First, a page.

Volume 35 Supplement 1

Second International Symposium on Candidate Genes for Animal Health. 16-18 August 2002, Montpelier - France

Open Access

Evaluation of immune responses of cattle as a means to identify high or low responders and use of a human microarray to differentiate gene expression

Genetics Selection Evolution200335(Suppl 1):S67

https://doi.org/10.1186/1297-9686-35-S1-S67

Accepted: 26 February 2003

Published: 15 June 2003

Abstract

An immune response (IR) index to identify cows with high (H) and low (L) antibody-mediated immune responses (AMIR) had been previously devised. High AMIR associated with decreased mastitis and improved response to vaccination. Measurement of cell-mediated immune response (CMIR) was not included in the index; therefore various antigen/adjuvant combinations were evaluated as inducers of DTH to be added to the IR-index. The Bacillus Calmette Guérin (BCG)-induced/purified protein derivative (PPD)-elicited tuberculin skin test is a reliable measure of DTH; however, its use to identify livestock with high CMIR may be confounded due to previous exposure to Mycobacteria tuberculosis. DTH to BCG/PPD was therefore compared with that induced by Mycobacteria phlei (saprophyte) and its derivative phlein as the test antigen. Antibody to OVA was also evaluated. The results indicated that BCG/PPD and M. phlei/phlein induced similar DTH, but cross reaction to PPD was evident following induction of DTH using M. phlei making it a less than ideal alternative for testing livestock. Nonetheless, cows could be ranked for both AMIR and CMIR. RNA from two cows with the highest and lowest IR ranks was then used to probe a human 1.7 kD microarray to determine the ability of a human array to provide information on bovine genes associated with H and L.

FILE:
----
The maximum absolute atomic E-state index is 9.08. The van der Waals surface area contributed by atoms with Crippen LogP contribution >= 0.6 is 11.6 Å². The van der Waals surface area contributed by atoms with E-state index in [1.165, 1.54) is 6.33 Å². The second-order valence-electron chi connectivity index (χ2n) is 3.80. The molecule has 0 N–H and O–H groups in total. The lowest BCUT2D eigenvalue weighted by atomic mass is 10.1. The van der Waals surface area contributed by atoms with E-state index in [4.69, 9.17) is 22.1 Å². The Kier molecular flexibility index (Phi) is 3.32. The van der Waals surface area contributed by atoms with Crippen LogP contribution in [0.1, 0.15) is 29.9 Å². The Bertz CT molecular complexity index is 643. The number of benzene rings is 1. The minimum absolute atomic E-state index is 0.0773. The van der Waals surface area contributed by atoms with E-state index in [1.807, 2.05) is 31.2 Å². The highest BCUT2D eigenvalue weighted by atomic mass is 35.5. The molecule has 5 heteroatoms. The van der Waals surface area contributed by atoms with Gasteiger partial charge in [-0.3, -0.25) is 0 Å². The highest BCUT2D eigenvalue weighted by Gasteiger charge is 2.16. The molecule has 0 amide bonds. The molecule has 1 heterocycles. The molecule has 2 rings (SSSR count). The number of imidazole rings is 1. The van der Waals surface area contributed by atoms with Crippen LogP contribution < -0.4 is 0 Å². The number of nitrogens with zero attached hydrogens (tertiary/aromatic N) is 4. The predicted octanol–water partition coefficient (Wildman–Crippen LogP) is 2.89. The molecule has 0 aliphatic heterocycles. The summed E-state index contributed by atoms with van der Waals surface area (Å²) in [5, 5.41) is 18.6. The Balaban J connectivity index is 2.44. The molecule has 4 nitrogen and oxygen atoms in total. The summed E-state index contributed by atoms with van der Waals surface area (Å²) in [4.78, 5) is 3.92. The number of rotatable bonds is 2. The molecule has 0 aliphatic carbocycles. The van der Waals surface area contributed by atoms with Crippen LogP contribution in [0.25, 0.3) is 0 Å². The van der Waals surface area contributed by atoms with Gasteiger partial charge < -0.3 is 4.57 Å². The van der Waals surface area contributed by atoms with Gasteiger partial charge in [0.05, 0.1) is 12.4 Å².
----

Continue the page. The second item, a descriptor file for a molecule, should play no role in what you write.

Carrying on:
Keywords

dairy cows antibody response delayed-type hypersensitivity selection microarray

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Authors’ Affiliations

(1)
Ontario Veterinary College, Department of Pathobiology, University of Guelph
(2)
Animal and Poultry Science, Center for Genetic Improvement of Livestock, University of Guelph

Copyright

© INRA, EDP Sciences 2003

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